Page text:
Roman Holiday

Roman Holiday

name = Roman Holiday

caption = Promotional movie poster for the film
imdb_id = 0046250
producer = William Wyler
director = William Wyler
writer = Dalton Trumbo (story)
Ian McLellan Hunter & John Dighton (screenplay)
starring = Gregory Peck
Audrey Hepburn
Eddie Albert
music = Georges Auric
Victor Young
cinematography = Henri Alekan
Franz Planer, ASC
editing = Robert Swink
distributor = Paramount Pictures
released = August 27, 1953
runtime = 118 min.
language = English
budget = $1,500,000 (est.)

"Roman Holiday" is a 1953 romantic comedy. The film introduced American audiences to Belgian-born actress Audrey Hepburn, who won the Academy Award for Best Actress. Gregory Peck and Eddie Albert co-starred. The movie was directed and produced by William Wyler. It was written by John Dighton and author Dalton Trumbo. As Trumbo was on the Hollywood blacklist, he was not credited; instead, Ian McLellan Hunter fronted for him. Trumbo's name was finally digitally added to the film's credits when it was released on DVD in 2003.

In the 1970s, both Peck and Hepburn were approached with the idea of a sequel, but the project never came to fruition. The film was remade for television in 1987 with Tom Conti and Catherine Oxenberg, who herself came from a European royal family.


Princess Ann (Hepburn) is a royal princess of an unspecified country. She is on a widely publicized tour of several European capitals, including Rome. One night, she rebels against the strenuous demands of her official duties, where every minute of her time is scheduled. Her doctor gives her a sedative in order to help her sleep, but she secretly leaves her country's embassy and goes out alone to experience Rome.

The injection eventually takes effect and she falls asleep on a public bench where Joe Bradley (Peck), an expatriate American reporter, meets her, but does not recognize her. He offers her money so that she can take a taxi home, but "Anya Smith," as she calls herself, refuses to disclose where that is, saying that she should be taken to the Colosseum. Joe finally decides, for safety's sake, to let her spend the night in his apartment. He is amused by her regal manner, but less so when she appropriates his bed, leaving him the uncomfortable couch. The next morning, unable to rouse her, he goes to work.

His editor, Mr. Hennessy (Hartley Power), asks him if he had covered the press conference with the princess. Joe lies, making up details of the alleged interview until Hennessy tells him that the princess had suddenly "fallen ill" and the conference had been canceled. Joe sees a picture of her and recognizes the young woman he had left sleeping in his apartment. Hennessy then threatens to fire him, and the two men end up making a bet that Joe can get an exclusive on the princess.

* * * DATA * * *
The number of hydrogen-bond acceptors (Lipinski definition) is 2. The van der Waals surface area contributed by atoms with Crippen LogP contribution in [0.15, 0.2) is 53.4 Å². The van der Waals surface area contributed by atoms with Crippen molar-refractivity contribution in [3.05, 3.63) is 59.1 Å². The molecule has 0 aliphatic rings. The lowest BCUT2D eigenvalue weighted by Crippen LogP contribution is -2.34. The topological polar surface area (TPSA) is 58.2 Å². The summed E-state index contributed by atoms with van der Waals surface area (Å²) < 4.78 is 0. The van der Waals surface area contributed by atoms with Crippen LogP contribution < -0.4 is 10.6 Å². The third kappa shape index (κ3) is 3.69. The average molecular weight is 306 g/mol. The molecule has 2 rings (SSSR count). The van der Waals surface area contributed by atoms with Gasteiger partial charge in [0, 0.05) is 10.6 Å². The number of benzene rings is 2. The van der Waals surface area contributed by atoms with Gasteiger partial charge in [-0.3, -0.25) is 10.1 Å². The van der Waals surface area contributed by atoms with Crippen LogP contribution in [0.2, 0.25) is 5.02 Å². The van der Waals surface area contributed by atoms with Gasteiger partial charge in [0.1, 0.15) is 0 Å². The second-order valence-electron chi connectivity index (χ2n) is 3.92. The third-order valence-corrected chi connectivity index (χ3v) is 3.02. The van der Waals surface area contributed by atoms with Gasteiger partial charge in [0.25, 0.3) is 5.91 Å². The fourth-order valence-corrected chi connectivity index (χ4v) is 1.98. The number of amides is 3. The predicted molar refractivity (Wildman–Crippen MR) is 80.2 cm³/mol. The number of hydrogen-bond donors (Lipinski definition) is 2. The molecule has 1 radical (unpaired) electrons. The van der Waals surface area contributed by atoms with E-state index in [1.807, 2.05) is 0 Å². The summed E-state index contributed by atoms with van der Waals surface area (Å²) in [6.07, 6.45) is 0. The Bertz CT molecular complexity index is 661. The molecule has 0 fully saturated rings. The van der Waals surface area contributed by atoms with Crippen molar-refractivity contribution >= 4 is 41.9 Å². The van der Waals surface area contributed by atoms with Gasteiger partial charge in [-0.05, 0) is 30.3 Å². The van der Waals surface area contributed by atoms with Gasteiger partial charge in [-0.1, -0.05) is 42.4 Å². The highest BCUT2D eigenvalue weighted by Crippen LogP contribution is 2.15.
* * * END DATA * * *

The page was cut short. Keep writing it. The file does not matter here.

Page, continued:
Joe realizes he is sitting on a windfall; an exclusive story about his unsuspecting guest. He hatches a plan to offer to show Rome to Anya, but not before getting his photographer friend, Irving Radovich (Eddie Albert), to tag along to take pictures of her without her knowledge.

Meanwhile, on a whim, Anya gets her hair cut short in a barbershop facing the famous Trevi Fountain, before running into Joe, a meeting he has set up to look coincidental. They spend the day seeing the sights, including the "Mouth of Truth," a marble image said to bite off the hands of liars. She shares with Joe her dream of living a normal life without her crushing responsibilities and restrictions. That night, at a dance on a boat, government agents finally track her down and try to escort her away, but a wild melee breaks out and Joe and Anya escape. Through all this, they gradually fall in love, but Anya realizes that their relationship cannot continue. She finally bids farewell to Joe, without revealing her true identity, and returns to the embassy.

During the course of the day, Hennessy learns that the princess is missing, not ill as the embassy had claimed. He suspects that Joe knows where she is, and tries to get him to admit it, but Joe claims to know nothing about it. Knowing Joe's feelings for Anya, Irving reluctantly decides not to sell his photos.

The next day, Princess Ann appears at the delayed news conference, only to find Joe and Irving among the members of the press. Irving takes her picture with the same miniature cigarette lighter/camera he had used the previous day. He then presents her with the photographs he had taken that day, as a memento of her adventure. Joe lets her know, by allusion, that her secret is safe with them. She, in turn, works into her bland press conference statements a coded message of love and gratitude to Joe. She then departs, leaving Joe to linger for a while, contemplating what might have been.


Main cast and characters

Additional major cast members



*Academy Award for Best Actress (Audrey Hepburn)
*BAFTA Award for Best British Actress (Audrey Hepburn)
*Golden Globe Award for Best Motion Picture Actress — Drama (Audrey Hepburn)
*New York Film Critics Circle Award for Best Actress (Audrey Hepburn)
*Academy Award for Best Costume Design, Black-and-White (Edith Head)